As Zuckerberg wrote on his Facebook page on January 4, “The world feels anxious and divided, and Facebook has a lot of work to do — whether it’s protecting our community from abuse and hate, defending against interference by nation states, or making sure that time spent on Facebook is time well spent.” Along with this, Facebook will start to show users more posts from friends and family, and fewer from publishers and brands.

Although some are already portending doom and gloom, the reality will be a little less dramatic. Here are a few things that the industry can expect now that Facebook is focusing on a more quality and secure user experience (which, subtly, will require advertisers to pay more to reach desired audiences):

1. Feeds will be less cluttered

The industry has already noticed a significant decline in organic reach, focusing on friends and family will continue this trend. Advertisers will have to experiment, identify what works, and refine their marketing strategy accordingly to find the perfect mix of paid and organic. Do event photos work better than press releases? What do your users want to see in their Facebook feed?

Advertisers will need to maintain a clear view of what’s driving users to their brand. The declining influence of organic posts on Facebook means marketers will focus more heavily on paid strategies, especially video ads. They will also need to ensure a well-balanced cross-channel approach to their advertising strategy, uniting both paid and social advertising and allocating spend where it will drive the most return on investment.

2. However, ads may stand out more in a cleaner feed

With more content coming from users, high-quality professional ads may pop in a way they do not today. In this case, the increased incentives will force brands to look at their ad offerings to make them more appealing, more engaging, and better suited to a people-first platform.

Facebook’s spring cleaning fake news and high volume/low impact advertising will provide greater brand safety for advertisers on Facebook.

As a result, a simpler news feed can be considered a negative thing for advertisers; however, it could be a blessing in disguise. Less click bait and fewer attention-grabbing headlines create an opportunity for a brand’s message to rise above the noise of baby pictures and travel stories. It does mean that advertisers can expect the higher cost per clicks (CPC’s) but will reap greater engagement in return.

3. Video: red hot in 2018

Video represents the biggest opportunity for continued Facebook advertising growth, with its new and engaging paid media formats like in-stream video ads. And, expect to see growth of Facebook Live and Facebook Watch for organically reaching audiences with paid content versus organic posts.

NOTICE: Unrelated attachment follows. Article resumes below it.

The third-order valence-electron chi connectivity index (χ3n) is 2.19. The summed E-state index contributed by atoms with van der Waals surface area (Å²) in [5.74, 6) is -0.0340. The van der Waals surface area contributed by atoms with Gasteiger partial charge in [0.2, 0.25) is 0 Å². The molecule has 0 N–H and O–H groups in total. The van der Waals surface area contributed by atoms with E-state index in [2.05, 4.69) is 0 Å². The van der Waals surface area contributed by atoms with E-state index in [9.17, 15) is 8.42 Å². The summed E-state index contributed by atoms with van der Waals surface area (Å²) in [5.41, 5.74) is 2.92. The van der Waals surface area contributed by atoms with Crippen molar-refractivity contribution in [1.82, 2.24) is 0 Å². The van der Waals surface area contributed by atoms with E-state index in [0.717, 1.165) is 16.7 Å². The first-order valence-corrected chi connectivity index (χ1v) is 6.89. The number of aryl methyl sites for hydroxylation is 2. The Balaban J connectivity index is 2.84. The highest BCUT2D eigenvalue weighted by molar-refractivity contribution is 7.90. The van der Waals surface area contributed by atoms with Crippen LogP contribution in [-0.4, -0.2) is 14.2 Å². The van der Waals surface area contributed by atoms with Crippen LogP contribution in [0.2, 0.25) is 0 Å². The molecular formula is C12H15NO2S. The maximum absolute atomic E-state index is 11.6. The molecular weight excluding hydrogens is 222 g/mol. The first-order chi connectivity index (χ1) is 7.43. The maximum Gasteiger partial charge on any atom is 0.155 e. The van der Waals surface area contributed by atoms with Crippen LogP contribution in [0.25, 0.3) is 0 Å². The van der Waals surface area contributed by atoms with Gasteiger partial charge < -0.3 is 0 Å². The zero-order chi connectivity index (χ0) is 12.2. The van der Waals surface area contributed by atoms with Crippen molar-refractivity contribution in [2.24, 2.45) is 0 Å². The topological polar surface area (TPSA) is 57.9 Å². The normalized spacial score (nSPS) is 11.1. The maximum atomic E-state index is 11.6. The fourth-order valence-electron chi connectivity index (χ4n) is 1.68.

Video is not just red hot due to its massive popularity. According to Animoto, 64% of users are more likely to buy a product online after watching a video. With that statistic alone, it’s definitely time for advertisers to ramp up their video advertising if they have not already.

4. Facebook Messenger will keep the conversation going

Facebook Messenger now offers advertising solutions; with over 1.6 billion users, it’s the most popular mobile messaging app in the world, and Facebook’s news feed change won’t affect the emerging advertising opportunities that Messenger presents.

Note that a majority of Messenger users opt to have push notifications turned on. And, Messenger ads perform better than email, since they’re more personal and engaging.

Beyond the opportunity to expand the reach of paid ads, now businesses can use Messenger to engage in 1:1 personalised conversations with prospects and customers. For example, someone looking for a flight could click a few automated responses, such as, “Where are you going?”, and interact with a brand for a top-notch customer experience.

Facebook Messenger is just the beginning; thinking across channels, Google also provides a similar capability with click-to-message ads that prompt SMS interactions with customers. Plus, we can expect to see Facebook expand advertising into WhatsApp in the near future.

Lastly, companies can add a Facebook Messenger plug-in to their website that can serve as a direct customer service and lead generation portal. Hey Snapchat, Amazon, and LinkedIn – your turn to make a move.

In sum: not to fret…

As with all changes in the industry, advertisers who stay flexible and roll with the changes will be best equipped to benefit from them. My advice? Stay aware, refine strategy as needed, test and test again, and keep exploring new and meaningful ways to attract customers.